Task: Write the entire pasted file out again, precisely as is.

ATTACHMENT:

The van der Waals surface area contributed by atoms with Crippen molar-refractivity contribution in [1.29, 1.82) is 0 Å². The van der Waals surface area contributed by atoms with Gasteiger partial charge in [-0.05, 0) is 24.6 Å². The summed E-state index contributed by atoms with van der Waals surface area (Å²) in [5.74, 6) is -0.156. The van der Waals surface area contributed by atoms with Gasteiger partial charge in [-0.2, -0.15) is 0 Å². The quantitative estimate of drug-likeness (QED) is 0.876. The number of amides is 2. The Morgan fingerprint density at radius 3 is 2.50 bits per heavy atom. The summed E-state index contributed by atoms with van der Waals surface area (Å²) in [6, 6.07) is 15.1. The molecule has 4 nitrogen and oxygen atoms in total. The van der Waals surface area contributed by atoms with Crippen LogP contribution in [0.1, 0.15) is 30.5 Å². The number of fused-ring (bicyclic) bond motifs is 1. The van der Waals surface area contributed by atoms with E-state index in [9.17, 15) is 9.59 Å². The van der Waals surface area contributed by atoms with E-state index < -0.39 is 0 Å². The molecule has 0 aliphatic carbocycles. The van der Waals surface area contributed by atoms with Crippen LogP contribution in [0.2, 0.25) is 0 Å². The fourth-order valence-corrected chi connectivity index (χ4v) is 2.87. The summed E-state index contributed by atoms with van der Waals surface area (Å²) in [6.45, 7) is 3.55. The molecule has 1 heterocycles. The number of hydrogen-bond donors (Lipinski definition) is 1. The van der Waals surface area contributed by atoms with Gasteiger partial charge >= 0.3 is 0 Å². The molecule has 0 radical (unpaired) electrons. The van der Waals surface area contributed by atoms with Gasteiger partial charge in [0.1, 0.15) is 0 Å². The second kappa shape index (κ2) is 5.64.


The van der Waals surface area contributed by atoms with Crippen molar-refractivity contribution in [1.29, 1.82) is 0 Å². The van der Waals surface area contributed by atoms with Gasteiger partial charge in [-0.05, 0) is 24.6 Å². The summed E-state index contributed by atoms with van der Waals surface area (Å²) in [5.74, 6) is -0.156. The van der Waals surface area contributed by atoms with Gasteiger partial charge in [-0.2, -0.15) is 0 Å². The quantitative estimate of drug-likeness (QED) is 0.876. The number of amides is 2. The Morgan fingerprint density at radius 3 is 2.50 bits per heavy atom. The summed E-state index contributed by atoms with van der Waals surface area (Å²) in [6, 6.07) is 15.1. The molecule has 4 nitrogen and oxygen atoms in total. The van der Waals surface area contributed by atoms with Crippen LogP contribution in [0.1, 0.15) is 30.5 Å². The number of fused-ring (bicyclic) bond motifs is 1. The van der Waals surface area contributed by atoms with E-state index in [9.17, 15) is 9.59 Å². The van der Waals surface area contributed by atoms with E-state index < -0.39 is 0 Å². The molecule has 0 aliphatic carbocycles. The van der Waals surface area contributed by atoms with Crippen LogP contribution in [0.2, 0.25) is 0 Å². The fourth-order valence-corrected chi connectivity index (χ4v) is 2.87. The summed E-state index contributed by atoms with van der Waals surface area (Å²) in [6.45, 7) is 3.55. The molecule has 1 heterocycles. The number of hydrogen-bond donors (Lipinski definition) is 1. The van der Waals surface area contributed by atoms with Gasteiger partial charge >= 0.3 is 0 Å². The molecule has 0 radical (unpaired) electrons. The van der Waals surface area contributed by atoms with Gasteiger partial charge in [0.1, 0.15) is 0 Å². The second kappa shape index (κ2) is 5.64.